My grandfather was a quiet man. I knew him only through my early teens.

My most connected memory of him is like an oil painting; a profile of him peering through the cattails of a central Minnesota pond as we waited for ducks to land near his strategically deployed decoys. It was an early morning of hunting and he was teaching me and two of my brothers how to patiently wait for waterfowl to glide in on the still glassy water.

His face was leathery but handsome. His tan field coat blended well with the aging reeds where we crouched. And his camouflage hat, which matched the one he gave me, sat slightly angled atop his silvery hair.

Every inch of his being breathed of Minnesota grandfather … until he breathed no more. He died of emphysema in 1977. He had been a smoker for most of his life. He had a real “Rat Pack” look when he had a cigarette in his hand or between his lips. But that sexy, ritualistic affair with the cigarette became the nail in his coffin. He labored painfully for each of his last breaths in this world.

Seeing him gasp for oxygen during his final days in the hospital sealed my fate as one who would never become a smoker. Oh, I tried it once, when I was a kid, thanks to the urging of a friend. My eyes watered. My nostrils burned. And my lungs immediately rebelled. This was somehow fun? It was the first and last time for me.

But for all we know about smoking and the hazards it presents to those who find it so captivating, it’s still surprisingly popular among our teens, despite years of successful efforts by the state to curb teen smoking. The downward trend of teen smoking was working until 2007 when e-cigarettes were successfully launched in the U.S.

How prevalent has it become? In 2016, 5.7% of Minnesota eighth-grade students reported vaping in the last 30 days, according to the Minnesota Department of Health. Three years later, that number had doubled to 11.1%. A similar story played out for ninth graders. In 2016, 9.3% reported they had vaped in the last 30 days. But by 2019 it had jumped to 16.3%. For juniors, that number went from 17.1% to 26.4%. And just to demonstrate how alluring the e-cigarette product is to teens, 21.5% of current e-cig users have never tried any of the conventional tobacco products. This is a targeted effort, especially since the flavored approach is so attractive to teens.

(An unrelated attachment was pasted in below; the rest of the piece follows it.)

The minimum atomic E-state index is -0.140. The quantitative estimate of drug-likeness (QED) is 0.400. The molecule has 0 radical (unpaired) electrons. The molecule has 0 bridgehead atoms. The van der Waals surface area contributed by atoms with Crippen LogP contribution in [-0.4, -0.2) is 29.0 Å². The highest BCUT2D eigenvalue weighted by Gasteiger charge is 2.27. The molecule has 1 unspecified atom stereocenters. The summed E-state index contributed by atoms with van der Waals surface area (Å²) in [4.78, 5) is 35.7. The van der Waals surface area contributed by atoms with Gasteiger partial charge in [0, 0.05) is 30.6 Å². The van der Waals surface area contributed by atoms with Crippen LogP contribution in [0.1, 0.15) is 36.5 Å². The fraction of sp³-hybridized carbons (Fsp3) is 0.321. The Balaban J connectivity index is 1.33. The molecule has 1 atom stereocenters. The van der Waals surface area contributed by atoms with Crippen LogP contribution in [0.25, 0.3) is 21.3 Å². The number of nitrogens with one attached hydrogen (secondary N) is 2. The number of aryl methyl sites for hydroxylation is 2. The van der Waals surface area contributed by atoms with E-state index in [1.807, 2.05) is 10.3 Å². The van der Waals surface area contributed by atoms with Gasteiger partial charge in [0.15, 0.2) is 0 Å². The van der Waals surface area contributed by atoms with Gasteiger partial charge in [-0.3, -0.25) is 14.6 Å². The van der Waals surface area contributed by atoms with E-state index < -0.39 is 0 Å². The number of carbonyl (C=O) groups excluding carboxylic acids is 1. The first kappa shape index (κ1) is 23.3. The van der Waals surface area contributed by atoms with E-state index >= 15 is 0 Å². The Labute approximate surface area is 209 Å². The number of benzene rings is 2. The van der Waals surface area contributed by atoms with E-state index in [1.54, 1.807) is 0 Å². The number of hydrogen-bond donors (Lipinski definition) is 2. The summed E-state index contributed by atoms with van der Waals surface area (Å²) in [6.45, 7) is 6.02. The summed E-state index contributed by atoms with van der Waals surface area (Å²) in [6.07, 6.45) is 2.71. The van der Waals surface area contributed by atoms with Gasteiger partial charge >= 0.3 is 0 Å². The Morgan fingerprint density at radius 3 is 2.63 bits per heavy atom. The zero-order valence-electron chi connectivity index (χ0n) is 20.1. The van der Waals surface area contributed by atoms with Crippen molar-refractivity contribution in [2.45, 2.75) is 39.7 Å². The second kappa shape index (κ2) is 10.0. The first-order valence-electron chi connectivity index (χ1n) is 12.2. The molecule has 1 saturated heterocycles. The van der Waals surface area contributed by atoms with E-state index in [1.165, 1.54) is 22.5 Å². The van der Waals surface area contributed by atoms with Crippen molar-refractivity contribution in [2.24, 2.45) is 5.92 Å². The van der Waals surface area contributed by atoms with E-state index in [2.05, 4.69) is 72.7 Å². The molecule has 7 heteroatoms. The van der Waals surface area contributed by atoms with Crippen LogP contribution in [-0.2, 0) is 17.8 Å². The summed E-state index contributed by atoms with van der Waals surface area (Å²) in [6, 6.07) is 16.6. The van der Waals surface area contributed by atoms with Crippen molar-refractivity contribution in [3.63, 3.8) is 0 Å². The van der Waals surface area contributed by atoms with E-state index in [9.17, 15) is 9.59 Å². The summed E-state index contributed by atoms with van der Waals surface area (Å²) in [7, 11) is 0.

These are alarming numbers when you consider just how life-altering and life-ending a relationship with nicotine can be over the long haul. According to the American Lung Association, an estimated 480,000 lives per year are lost because of tobacco use, which includes the key ingredient nicotine.

The Lung Association is urging Minnesota legislators to create a ban on the sale of all flavored tobacco products, which likely will not happen this year. However, several Minnesota communities, including Robbinsdale, New Hope, Golden Valley, St. Louis Park, Edina, Lauderdale, St. Paul, Lilydale, Falcon Heights, Arden Hills, Shoreview, Rushford, Duluth, and Minneapolis, have taken this step, restricting in one form or another the sale of flavored tobacco. Although this has been met with some resistance, especially among small business owners who would be affected financially by a ban, there comes a time when the good of our youth outweighs the financial gains of a business.

A ban is not necessarily going to wipe out teen use of flavored nicotine because the black market will always be an issue, but there aren’t many parents who would willingly put a product in their child’s hands if they felt it could harm them. So why would we allow a product to be sold that is tailored to create new teen addicts? Lacing nicotine with an enticing flavor is simply sinister.

Will a ban work? Not sure. But increasing awareness among teens about the devastating impact of becoming an addict is worth our collective effort. That message must be reinforced heavily by parents, schools, public service announcements, and health insurers and providers.

The alternative will be more premature deaths. If the pandemic has taught us one important lesson, it’s that time spent with family and friends is more important than just about anything that occupied our time previously.

But to enjoy that time, we have to be here. Our chances of living a full life will be considerably greater without the temptation and the eventual shackles of nicotine and tobacco.

That duck hunting adventure was the last I shared with my grandfather. It is a wonderful memory. But for all my good thoughts of him, I am unable to shed the lasting image of his frail body in a hospital bed dying from years of smoking. — Keith Anderson is director of news for APG of East Central Minnesota

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